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Study Says Dabbling in Surrealism can Boost Your Brain Power

by Rajashri on  September 25, 2009 at 8:02 PM Research News   - G J E 4
 Study Says Dabbling in Surrealism can Boost Your Brain Power
A new study has revealed that being exposed to surrealism can improve learning by compelling the brain to seek out structure.
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Psychologists at UC Santa Barbara and the University of British Columbia revealed that exposure to the surrealism in, say, Franz Kafka"s "The Country Doctor" or director David Lynch"s "Blue Velvet" enhances the cognitive mechanisms that oversee implicit learning functions.

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"The idea is that when you're exposed to a meaning threat -- something that fundamentally does not make sense-your brain is going to respond by looking for some other kind of structure within your environment," said Travis Proulx, a postdoctoral researcher at UCSB and co-author of the article.

"And, it turns out, that structure can be completely unrelated to the meaning threat," Proulx added.

During the study, Proulx and Steven J. Heine, a professor of psychology at the University of British Columbia asked that participants to read an abridged and slightly edited version of Kafka"s "The Country Doctor," which involves a nonsensical -- and in some ways disturbing-series of events.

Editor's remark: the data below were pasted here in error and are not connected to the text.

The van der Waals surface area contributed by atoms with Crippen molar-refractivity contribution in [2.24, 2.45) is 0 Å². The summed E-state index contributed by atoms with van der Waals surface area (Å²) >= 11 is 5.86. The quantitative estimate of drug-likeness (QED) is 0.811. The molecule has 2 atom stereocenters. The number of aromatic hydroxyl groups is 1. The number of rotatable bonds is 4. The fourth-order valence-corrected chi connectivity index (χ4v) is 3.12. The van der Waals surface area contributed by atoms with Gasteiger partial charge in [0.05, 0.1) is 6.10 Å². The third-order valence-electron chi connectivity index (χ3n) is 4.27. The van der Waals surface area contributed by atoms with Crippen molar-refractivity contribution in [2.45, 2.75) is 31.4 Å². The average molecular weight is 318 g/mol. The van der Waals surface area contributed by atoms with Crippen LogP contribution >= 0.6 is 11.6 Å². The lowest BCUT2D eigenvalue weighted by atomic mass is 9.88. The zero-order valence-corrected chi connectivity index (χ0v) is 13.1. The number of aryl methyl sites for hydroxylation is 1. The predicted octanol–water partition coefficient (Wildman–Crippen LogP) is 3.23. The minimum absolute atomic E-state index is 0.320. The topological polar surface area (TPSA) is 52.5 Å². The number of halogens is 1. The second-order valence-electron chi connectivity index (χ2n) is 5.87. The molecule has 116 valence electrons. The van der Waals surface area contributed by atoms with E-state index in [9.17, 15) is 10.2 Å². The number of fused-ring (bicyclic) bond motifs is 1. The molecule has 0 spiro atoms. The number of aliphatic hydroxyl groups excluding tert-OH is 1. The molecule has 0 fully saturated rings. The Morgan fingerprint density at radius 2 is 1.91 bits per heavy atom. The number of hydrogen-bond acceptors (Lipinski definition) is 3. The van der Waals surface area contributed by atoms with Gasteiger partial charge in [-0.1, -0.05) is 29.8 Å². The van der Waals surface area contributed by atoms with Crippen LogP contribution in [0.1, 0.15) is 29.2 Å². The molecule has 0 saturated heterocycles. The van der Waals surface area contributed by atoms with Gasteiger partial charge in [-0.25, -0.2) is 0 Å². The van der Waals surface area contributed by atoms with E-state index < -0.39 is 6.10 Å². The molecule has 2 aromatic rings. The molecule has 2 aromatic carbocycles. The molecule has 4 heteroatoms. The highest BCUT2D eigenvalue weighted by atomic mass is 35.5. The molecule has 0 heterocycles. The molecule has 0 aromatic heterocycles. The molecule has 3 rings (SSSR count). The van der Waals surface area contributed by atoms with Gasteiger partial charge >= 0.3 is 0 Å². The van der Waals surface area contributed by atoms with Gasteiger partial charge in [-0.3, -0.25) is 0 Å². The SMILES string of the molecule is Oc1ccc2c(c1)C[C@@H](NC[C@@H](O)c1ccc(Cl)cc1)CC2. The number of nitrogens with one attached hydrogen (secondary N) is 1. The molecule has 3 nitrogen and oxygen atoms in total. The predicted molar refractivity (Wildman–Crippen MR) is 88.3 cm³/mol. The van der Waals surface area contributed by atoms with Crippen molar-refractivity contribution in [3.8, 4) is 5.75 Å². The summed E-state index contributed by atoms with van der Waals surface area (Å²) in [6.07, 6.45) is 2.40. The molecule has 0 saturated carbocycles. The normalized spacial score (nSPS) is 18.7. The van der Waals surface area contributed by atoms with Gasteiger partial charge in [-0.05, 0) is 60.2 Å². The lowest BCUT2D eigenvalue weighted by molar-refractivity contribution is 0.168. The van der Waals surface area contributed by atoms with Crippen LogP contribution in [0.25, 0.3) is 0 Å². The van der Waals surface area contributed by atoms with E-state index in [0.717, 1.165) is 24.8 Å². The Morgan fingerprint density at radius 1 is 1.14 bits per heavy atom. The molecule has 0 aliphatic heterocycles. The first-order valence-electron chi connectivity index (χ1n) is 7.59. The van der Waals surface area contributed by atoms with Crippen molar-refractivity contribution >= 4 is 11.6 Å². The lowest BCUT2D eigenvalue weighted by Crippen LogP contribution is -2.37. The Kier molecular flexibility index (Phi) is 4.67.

And second group read a different version of the same short story, one that had been rewritten so that the plot and literary elements made sense.

The subjects were then put through an artificial-grammar learning task in which they were exposed to hidden patterns in letter strings.

They were asked to copy the individual letter strings and then to put a mark next to those that followed a similar pattern.

"People who read the nonsensical story checked off more letter strings -- clearly they were motivated to find structure," said Proulx.

"But what"s more important is that they were actually more accurate than those who read the more normal version of the story. They really did learn the pattern better than the other participants did.

"People feel uncomfortable when their expected associations are violated, and that creates an unconscious desire to make sense of their surroundings.

"That feeling of discomfort may come from a surreal story, or from contemplating their own contradictory behaviors, but either way, people want to get rid of it. So they're motivated to learn new patterns," the expert added.

The findings appear in journal Psychological Science.

Source: ANI
RAS
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